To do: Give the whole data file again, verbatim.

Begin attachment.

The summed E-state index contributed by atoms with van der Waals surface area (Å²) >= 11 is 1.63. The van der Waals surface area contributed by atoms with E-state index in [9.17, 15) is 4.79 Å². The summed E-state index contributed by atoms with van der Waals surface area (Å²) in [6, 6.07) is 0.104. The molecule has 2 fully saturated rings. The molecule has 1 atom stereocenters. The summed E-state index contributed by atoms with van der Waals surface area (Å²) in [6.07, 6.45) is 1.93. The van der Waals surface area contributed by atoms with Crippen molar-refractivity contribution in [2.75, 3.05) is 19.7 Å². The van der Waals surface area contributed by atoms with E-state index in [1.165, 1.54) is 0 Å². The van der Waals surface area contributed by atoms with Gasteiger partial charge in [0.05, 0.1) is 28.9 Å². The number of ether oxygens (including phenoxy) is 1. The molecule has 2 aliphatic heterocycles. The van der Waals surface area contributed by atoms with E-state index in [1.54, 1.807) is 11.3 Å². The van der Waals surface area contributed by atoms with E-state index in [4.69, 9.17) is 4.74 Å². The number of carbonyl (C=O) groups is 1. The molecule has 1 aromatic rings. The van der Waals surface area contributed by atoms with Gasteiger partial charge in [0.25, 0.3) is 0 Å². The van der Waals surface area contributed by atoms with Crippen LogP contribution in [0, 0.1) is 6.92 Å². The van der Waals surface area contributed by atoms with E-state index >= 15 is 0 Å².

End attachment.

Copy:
The summed E-state index contributed by atoms with van der Waals surface area (Å²) >= 11 is 1.63. The van der Waals surface area contributed by atoms with E-state index in [9.17, 15) is 4.79 Å². The summed E-state index contributed by atoms with van der Waals surface area (Å²) in [6, 6.07) is 0.104. The molecule has 2 fully saturated rings. The molecule has 1 atom stereocenters. The summed E-state index contributed by atoms with van der Waals surface area (Å²) in [6.07, 6.45) is 1.93. The van der Waals surface area contributed by atoms with Crippen molar-refractivity contribution in [2.75, 3.05) is 19.7 Å². The van der Waals surface area contributed by atoms with E-state index in [1.165, 1.54) is 0 Å². The van der Waals surface area contributed by atoms with Gasteiger partial charge in [0.05, 0.1) is 28.9 Å². The number of ether oxygens (including phenoxy) is 1. The molecule has 2 aliphatic heterocycles. The van der Waals surface area contributed by atoms with E-state index in [1.54, 1.807) is 11.3 Å². The van der Waals surface area contributed by atoms with E-state index in [4.69, 9.17) is 4.74 Å². The number of carbonyl (C=O) groups is 1. The molecule has 1 aromatic rings. The van der Waals surface area contributed by atoms with Gasteiger partial charge in [0.25, 0.3) is 0 Å². The van der Waals surface area contributed by atoms with Crippen LogP contribution in [0, 0.1) is 6.92 Å². The van der Waals surface area contributed by atoms with E-state index >= 15 is 0 Å².